The best movie monsters come back to life in sequels or remakes that can be masterpieces (Aliens) or miscalculations (the two American Godzillas). The late Friday night TV marathons or Saturday afternoon matinees that influenced at least three generations of movie makers and goers are a regular part of Turner Classic Movie Channel’s schedule. Like Mary Shelley’s Frankenstein (his monster played by Boris Karloff, Christopher Lee, and Benedict Cumberbatch to name a few), classic movie monsters endear because they are more human than their creators or tormentors.
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  • Book Type Poetry
  • by Alex Lemon
  • Date Published February 2014
  • ISBN-13 978-1-57131-450-5
  • Format Paperback
  • Pages 136pp
  • Price $16.00
  • Review by Andrea Dulberger
I was drawn to reading Alex Lemon’s The Wish Book partly from the surreal quality of its cover which features fish floating over a well-dressed bird-headed character while a mustached man reads a newspaper of poems, and a dapper potato-headed figure of many eyes lifts the arm of his suit where a large insect pokes free. Yet there are many contemporary poets who seem to draw surreal dream-like worlds on the page; that alone isn’t enough to make a book stand out for me.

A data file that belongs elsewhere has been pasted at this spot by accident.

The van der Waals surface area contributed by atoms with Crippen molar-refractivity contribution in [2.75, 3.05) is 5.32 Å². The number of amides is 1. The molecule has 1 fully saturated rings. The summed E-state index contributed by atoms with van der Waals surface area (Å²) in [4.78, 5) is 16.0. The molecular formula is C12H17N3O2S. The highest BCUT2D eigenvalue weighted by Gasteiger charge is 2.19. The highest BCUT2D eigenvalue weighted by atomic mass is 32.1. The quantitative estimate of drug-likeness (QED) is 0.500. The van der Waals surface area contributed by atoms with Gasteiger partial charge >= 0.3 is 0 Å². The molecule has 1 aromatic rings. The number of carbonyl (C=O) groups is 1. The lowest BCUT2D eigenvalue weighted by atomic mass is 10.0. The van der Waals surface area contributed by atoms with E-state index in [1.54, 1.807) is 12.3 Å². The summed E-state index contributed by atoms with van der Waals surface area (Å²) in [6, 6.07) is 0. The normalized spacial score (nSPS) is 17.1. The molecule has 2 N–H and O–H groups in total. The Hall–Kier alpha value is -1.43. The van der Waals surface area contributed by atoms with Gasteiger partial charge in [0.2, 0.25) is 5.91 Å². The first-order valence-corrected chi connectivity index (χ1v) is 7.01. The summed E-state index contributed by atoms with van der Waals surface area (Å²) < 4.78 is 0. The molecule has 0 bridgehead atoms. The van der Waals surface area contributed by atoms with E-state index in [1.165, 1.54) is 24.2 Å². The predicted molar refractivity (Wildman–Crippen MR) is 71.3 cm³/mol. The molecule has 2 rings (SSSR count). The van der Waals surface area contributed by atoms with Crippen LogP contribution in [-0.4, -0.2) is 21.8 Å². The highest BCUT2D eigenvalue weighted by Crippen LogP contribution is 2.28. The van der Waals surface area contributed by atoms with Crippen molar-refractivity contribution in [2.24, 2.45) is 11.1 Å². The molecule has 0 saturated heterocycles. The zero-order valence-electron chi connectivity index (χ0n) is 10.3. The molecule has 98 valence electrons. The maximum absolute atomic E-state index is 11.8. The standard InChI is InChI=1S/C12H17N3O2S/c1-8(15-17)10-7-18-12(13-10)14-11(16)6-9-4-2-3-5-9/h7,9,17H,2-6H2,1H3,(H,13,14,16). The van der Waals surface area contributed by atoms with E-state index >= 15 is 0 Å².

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  • Book Type Fiction
  • by Julia Elliott
  • Date Published October 2014
  • ISBN-13 978-1-935639-92-3
  • Format Paperback
  • Pages 288pp
  • Price $15.95
  • Review by Kirsten McIlvenna
Flipping a page in Julia Elliott’s short story collection The Wilds is opening a page upon whole new futuristic worlds that do not stray that far from our own. On one page you’ll enter a spa for “bodily restoration” with goat-milk-and-basil soaks, kelp baths, and lunches of raw vegetables and fermented organ meats. Turn the page and you’ll enter a scientist’s lab where a sexless robot falls in love. Further in still, you’ll discover a disease that feeds on teenagers, causing them to obsess over videogames or social-networking sites and to have a social withdrawal and “a voracious appetite for junk food.”

  • Subtitle New Perspectives on Ernest Hemingway’s Early Life and Writings
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  • Book Type Nonfiction Edited
  • by Steve Paul, Gail Sinclair, & Steven Trout
  • Date Published January 2014
  • ISBN-13 978-1606351758
  • Format Hardcover
  • Pages 276pp
  • Price $65.00
  • Review by Lydia Pyne
Hemingway’s literary world is nothing if not well-studied. Between 1917 -1929, Ernest Hemingway’s early adult years are marked with journalism, war, marriage, expatriation, and his own struggles as a writer attempting to make inroads into the growing scene of European literati. Where most scholarly work has focused on Hemingway’s personal journey in his literary career, the surrounding contexts of his work are less emphasized. In War + Ink: New Perspectives on Ernest Hemingway’s Early Life and Writings, editors Steve Paul, Gail Sinclair, and Steven Trout focus on the social and cultural histories of Hemingway’s early work, highlighting detail from a swarm of Hemingway scholars.